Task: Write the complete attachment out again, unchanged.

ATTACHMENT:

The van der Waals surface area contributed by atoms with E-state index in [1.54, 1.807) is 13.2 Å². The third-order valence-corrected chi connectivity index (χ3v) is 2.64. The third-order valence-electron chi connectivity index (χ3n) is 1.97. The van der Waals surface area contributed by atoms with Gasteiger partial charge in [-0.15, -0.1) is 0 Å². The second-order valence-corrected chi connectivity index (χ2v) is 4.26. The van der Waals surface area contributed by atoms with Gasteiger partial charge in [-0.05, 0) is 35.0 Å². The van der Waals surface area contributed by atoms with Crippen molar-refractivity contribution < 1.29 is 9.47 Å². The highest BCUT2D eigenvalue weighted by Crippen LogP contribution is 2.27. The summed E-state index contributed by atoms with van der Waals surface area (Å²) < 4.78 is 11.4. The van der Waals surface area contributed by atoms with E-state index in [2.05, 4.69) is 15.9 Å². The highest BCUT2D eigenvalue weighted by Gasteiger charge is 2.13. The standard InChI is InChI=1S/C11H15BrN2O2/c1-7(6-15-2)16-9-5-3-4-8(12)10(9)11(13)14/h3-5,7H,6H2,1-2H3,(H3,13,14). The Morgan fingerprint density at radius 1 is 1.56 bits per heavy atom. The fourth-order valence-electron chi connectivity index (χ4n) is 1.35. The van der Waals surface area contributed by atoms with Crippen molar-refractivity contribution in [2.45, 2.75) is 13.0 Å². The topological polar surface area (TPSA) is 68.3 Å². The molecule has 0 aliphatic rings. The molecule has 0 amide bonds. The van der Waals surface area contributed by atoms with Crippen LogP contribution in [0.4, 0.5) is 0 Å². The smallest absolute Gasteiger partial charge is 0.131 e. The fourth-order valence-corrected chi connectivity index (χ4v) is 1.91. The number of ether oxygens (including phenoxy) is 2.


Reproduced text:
The van der Waals surface area contributed by atoms with E-state index in [1.54, 1.807) is 13.2 Å². The third-order valence-corrected chi connectivity index (χ3v) is 2.64. The third-order valence-electron chi connectivity index (χ3n) is 1.97. The van der Waals surface area contributed by atoms with Gasteiger partial charge in [-0.15, -0.1) is 0 Å². The second-order valence-corrected chi connectivity index (χ2v) is 4.26. The van der Waals surface area contributed by atoms with Gasteiger partial charge in [-0.05, 0) is 35.0 Å². The van der Waals surface area contributed by atoms with Crippen molar-refractivity contribution < 1.29 is 9.47 Å². The highest BCUT2D eigenvalue weighted by Crippen LogP contribution is 2.27. The summed E-state index contributed by atoms with van der Waals surface area (Å²) < 4.78 is 11.4. The van der Waals surface area contributed by atoms with E-state index in [2.05, 4.69) is 15.9 Å². The highest BCUT2D eigenvalue weighted by Gasteiger charge is 2.13. The standard InChI is InChI=1S/C11H15BrN2O2/c1-7(6-15-2)16-9-5-3-4-8(12)10(9)11(13)14/h3-5,7H,6H2,1-2H3,(H3,13,14). The Morgan fingerprint density at radius 1 is 1.56 bits per heavy atom. The fourth-order valence-electron chi connectivity index (χ4n) is 1.35. The van der Waals surface area contributed by atoms with Crippen molar-refractivity contribution in [2.45, 2.75) is 13.0 Å². The topological polar surface area (TPSA) is 68.3 Å². The molecule has 0 aliphatic rings. The molecule has 0 amide bonds. The van der Waals surface area contributed by atoms with Crippen LogP contribution in [0.4, 0.5) is 0 Å². The smallest absolute Gasteiger partial charge is 0.131 e. The fourth-order valence-corrected chi connectivity index (χ4v) is 1.91. The number of ether oxygens (including phenoxy) is 2.